Reporters on the Job

Rwandan Easter: Reporters, like most people, often draw broad conclusions based on their personal experiences. Correspondent Mary Wiltenburg admits that while covering the 10th anniversary of Rwandan genocide she was developing an anti-Catholic bias, until she met the Rev. Jean Bosco Gakirage. "Coming from Boston - where I'd reported on victims of Catholic clergy sex abuse - to Rwanda, where the same church played such a devastating role in the 1994 genocide, I had been starting to feel the church could do nothing right," says Mary. "My unsuccessful attempts to interview Bishop Augustine Misago, who Emmanuel Murangira claims sent him to die [this page], left me more frustrated.

"Then, I met Father Gakirage, a Rwandan missionary priest returning here for the first time since the genocide, after spending most of the past 10 years in the Amazon. His parents had been massacred in his childhood church in Rwanda. I am convinced that Father Gakirage has forgiven their killers as deeply as it is possible to forgive. Talking with him, I suddenly saw not only how the Catholic Church might have become so powerful in Rwanda before the killings, but what power for healing it might still have here."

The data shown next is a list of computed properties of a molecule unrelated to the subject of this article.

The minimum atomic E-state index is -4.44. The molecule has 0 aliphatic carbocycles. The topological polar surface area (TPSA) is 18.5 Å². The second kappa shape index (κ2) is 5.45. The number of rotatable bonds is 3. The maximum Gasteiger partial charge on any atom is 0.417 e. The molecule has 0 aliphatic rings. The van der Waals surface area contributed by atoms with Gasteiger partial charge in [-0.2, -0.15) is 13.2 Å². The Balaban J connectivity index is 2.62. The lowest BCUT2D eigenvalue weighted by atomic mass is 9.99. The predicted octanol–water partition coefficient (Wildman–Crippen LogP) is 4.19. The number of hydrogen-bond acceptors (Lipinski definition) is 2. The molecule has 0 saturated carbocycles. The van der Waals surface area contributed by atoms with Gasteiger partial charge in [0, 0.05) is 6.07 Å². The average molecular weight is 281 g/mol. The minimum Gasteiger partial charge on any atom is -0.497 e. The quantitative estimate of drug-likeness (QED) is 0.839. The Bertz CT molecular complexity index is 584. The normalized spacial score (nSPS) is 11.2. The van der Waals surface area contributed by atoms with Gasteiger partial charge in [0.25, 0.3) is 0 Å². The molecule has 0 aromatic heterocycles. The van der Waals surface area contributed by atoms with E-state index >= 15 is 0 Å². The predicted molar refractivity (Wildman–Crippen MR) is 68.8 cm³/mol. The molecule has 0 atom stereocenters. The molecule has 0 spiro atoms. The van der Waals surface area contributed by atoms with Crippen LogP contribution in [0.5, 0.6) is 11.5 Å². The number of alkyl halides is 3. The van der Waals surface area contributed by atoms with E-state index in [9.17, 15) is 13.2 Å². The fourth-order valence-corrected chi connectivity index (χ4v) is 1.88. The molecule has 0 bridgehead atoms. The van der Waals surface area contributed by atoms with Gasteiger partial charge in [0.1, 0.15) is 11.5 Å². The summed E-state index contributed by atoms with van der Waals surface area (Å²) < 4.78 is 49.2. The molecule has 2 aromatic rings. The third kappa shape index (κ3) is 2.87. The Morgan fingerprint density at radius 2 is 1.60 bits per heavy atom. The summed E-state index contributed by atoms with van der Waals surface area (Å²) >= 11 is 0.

Safe in Karbala: Staff writer Dan Murphy marched the last three miles into Karbala Saturday (page 1) in the company of tens of thousands of Iraqi pilgrims. He and an American woman got a lot of funny looks, but were well-received - until they got close to the city, when militias affiliated with Grand Ayatollah Ali al-Sistani took them into custody. Their boss said: "We're not keeping you here because we don't trust you. We're keeping you here because we've decided Karbala is too dangerous for you." Then he assigned two militiamen to shadow the pair for the day.

David Clark Scott
World editor

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